- Get the Specs and Pricing on the Vanguard Alta Pro 2 264AO
- Get the Specs and Pricing on the Vanguard Alta Pro 2+ 263AT
It's a question that photographers of all ages and skill levels have asked at some point...
"How do I take better photos?"
That's a loaded question, of course, because there are dozens - perhaps hundreds - of possible answers to that question.
That would be a really long article to read, so instead I've created this short list of tricks that will help you improve the quality of the photos you take.
Learn How to Use ISO
ISO unlocks so many different possibilities when taking photos.
When there's dim lighting, like shooting outside at dusk or indoors with little in the way of artificial lighting, a high ISO (i.e., 1600) might be warranted.
By raising the ISO, you increase the camera sensor's sensitivity to light, thus making it more likely that you'll get a well-exposed image.
Additionally, by using a high ISO, you can also use a faster shutter speed. This is advantageous for freezing movement.
Conversely, you can use ISO to get a well-exposed image when shooting under bright lighting conditions.
For example, if you're outdoors during the daytime, you can use ISO 100 or 200 because there's so much available light.
So, not only does ISO play an important role in how the image is exposed, but it also plays a role in how the image looks.
If you haven't yet learned how to manipulate ISO, put that on your to-do list.
It's easy, too, by using program mode.
Use a Tripod
If you ask me, tripods are the most underrated photography gear.
That's because they offer you so many avenues for improving your photos...
By taking the camera out of your hand and putting it on a tripod, you eliminate the possibility of camera shake, thus ensuring your photos are as sharp as possible.
On the other hand, using a tripod can help you compose better photos.
By that, I mean that working with a tripod means you have to make adjustments to its height, the angle of view, the direction the camera is facing, and so forth.
And in making those fine adjustments, you're more apt to pay attention to how the shot is framed and notice elements that you either want to highlight or eliminate from the shot.
Lastly, tripods help you be more creative.
With a tripod, you can take long-exposures and create time-lapse videos, two tasks that are impossible to do if you hold the camera in your hand.
What's more, some tripods, like the Vanguard Alta Pro 2+ 263AT shown above and below, have a multi-angle center column that allows you to position the camera at ultra-low-angle views for more interesting shots.
You can position the camera near the ground for a worm's eye view of a landscape or get the camera up-close to your subject for an interesting macro shot with ease.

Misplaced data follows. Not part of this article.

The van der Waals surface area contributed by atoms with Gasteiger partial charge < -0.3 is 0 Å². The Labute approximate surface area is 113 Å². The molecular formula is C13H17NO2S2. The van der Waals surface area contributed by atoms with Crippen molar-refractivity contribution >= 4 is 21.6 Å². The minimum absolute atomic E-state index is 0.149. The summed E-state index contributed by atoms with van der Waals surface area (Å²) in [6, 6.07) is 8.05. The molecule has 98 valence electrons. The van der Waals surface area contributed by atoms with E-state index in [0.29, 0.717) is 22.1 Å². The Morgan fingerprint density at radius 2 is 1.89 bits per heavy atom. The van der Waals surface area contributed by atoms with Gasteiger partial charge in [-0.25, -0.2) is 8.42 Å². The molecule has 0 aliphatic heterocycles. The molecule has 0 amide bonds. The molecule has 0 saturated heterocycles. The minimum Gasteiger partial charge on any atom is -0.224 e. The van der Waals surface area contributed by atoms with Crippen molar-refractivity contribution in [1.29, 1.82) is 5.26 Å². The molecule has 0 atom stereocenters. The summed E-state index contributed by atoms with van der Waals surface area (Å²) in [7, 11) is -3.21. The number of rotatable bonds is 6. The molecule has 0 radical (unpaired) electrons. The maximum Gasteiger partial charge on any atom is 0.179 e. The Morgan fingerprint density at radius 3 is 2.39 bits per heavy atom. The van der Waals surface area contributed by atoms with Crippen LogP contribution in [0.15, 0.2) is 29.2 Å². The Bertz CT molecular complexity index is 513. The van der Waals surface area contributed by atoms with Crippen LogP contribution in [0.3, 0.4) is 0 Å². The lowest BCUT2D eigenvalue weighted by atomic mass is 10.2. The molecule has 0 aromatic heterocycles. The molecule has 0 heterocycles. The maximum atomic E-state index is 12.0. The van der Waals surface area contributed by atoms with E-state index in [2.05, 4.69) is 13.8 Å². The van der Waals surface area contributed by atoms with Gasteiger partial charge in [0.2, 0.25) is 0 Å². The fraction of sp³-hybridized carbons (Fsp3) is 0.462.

The point is that though it may seem like you have more freedom for creativity if you shoot without a tripod, you can actually do much more in the way of creating unique and dynamic photos if you use one.
Engage With the Subject
Sure, there's times when you can't engage with the subject...
I mean, asking the bride and groom to turn towards you as they're reciting their wedding vows isn't the best practice.
But otherwise, be present, get to know the subject, and find ways to build a relationship with whatever you're photographing.
This holds true for taking portraits of people - talk to them, ask questions, make eye contact, and so forth.
It also holds true for landscapes - walk around, find unique vantage points, research the location ahead of time to get a better understanding of the area.
Don't just be a passive participant that blindly presses buttons. If you're actively engaged with the subject, you'll find that better images result.
Bonus: Don't Buy Tons of Gear
When you're just starting out in photography, the worst thing you can do for yourself is spend all your money buying fancy new photography gear.
You can learn to be a better photographer with your smartphone or a point-and-shoot, so you don't need to blow $3,500 on a Nikon D850 camera body!
In the beginning, you can use whatever camera you've got to develop the artistic skills needed to take better photos.
For example, learn how to frame a shot, how to use things like leading lines and the rule of thirds to create more interesting compositions, and use light and shadow to give your shots more visual interest.
Spend your money on learning new things, not on new gear, and your images will be the better for it!